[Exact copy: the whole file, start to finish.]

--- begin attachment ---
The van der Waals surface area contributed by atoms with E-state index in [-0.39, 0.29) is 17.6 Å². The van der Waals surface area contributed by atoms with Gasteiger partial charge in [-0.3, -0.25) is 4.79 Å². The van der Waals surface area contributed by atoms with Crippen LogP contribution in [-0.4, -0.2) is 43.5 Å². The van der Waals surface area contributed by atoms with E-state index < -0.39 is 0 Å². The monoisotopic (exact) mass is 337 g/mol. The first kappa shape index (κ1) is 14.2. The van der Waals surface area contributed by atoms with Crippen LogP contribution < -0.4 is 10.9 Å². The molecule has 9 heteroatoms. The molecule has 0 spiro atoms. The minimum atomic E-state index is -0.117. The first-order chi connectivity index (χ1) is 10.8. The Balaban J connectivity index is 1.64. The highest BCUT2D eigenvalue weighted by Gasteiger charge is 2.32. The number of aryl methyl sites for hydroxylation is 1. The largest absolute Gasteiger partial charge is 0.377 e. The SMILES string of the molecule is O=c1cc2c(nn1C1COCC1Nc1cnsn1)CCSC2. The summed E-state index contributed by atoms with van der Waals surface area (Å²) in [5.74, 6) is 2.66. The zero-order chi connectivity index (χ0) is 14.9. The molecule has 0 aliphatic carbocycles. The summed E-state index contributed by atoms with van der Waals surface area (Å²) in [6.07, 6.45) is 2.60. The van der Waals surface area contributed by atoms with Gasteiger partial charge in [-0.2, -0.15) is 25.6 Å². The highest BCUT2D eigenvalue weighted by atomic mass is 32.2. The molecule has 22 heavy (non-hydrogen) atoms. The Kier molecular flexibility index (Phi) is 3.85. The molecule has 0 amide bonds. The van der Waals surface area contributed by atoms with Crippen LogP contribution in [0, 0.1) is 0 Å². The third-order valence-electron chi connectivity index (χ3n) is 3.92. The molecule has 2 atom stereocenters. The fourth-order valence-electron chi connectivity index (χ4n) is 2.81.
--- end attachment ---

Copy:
The van der Waals surface area contributed by atoms with E-state index in [-0.39, 0.29) is 17.6 Å². The van der Waals surface area contributed by atoms with Gasteiger partial charge in [-0.3, -0.25) is 4.79 Å². The van der Waals surface area contributed by atoms with Crippen LogP contribution in [-0.4, -0.2) is 43.5 Å². The van der Waals surface area contributed by atoms with E-state index < -0.39 is 0 Å². The monoisotopic (exact) mass is 337 g/mol. The first kappa shape index (κ1) is 14.2. The van der Waals surface area contributed by atoms with Crippen LogP contribution < -0.4 is 10.9 Å². The molecule has 9 heteroatoms. The molecule has 0 spiro atoms. The minimum atomic E-state index is -0.117. The first-order chi connectivity index (χ1) is 10.8. The Balaban J connectivity index is 1.64. The highest BCUT2D eigenvalue weighted by Gasteiger charge is 2.32. The number of aryl methyl sites for hydroxylation is 1. The largest absolute Gasteiger partial charge is 0.377 e. The SMILES string of the molecule is O=c1cc2c(nn1C1COCC1Nc1cnsn1)CCSC2. The summed E-state index contributed by atoms with van der Waals surface area (Å²) in [5.74, 6) is 2.66. The zero-order chi connectivity index (χ0) is 14.9. The molecule has 0 aliphatic carbocycles. The summed E-state index contributed by atoms with van der Waals surface area (Å²) in [6.07, 6.45) is 2.60. The van der Waals surface area contributed by atoms with Gasteiger partial charge in [-0.2, -0.15) is 25.6 Å². The highest BCUT2D eigenvalue weighted by atomic mass is 32.2. The molecule has 22 heavy (non-hydrogen) atoms. The Kier molecular flexibility index (Phi) is 3.85. The molecule has 0 amide bonds. The van der Waals surface area contributed by atoms with Crippen LogP contribution in [0, 0.1) is 0 Å². The third-order valence-electron chi connectivity index (χ3n) is 3.92. The molecule has 2 atom stereocenters. The fourth-order valence-electron chi connectivity index (χ4n) is 2.81.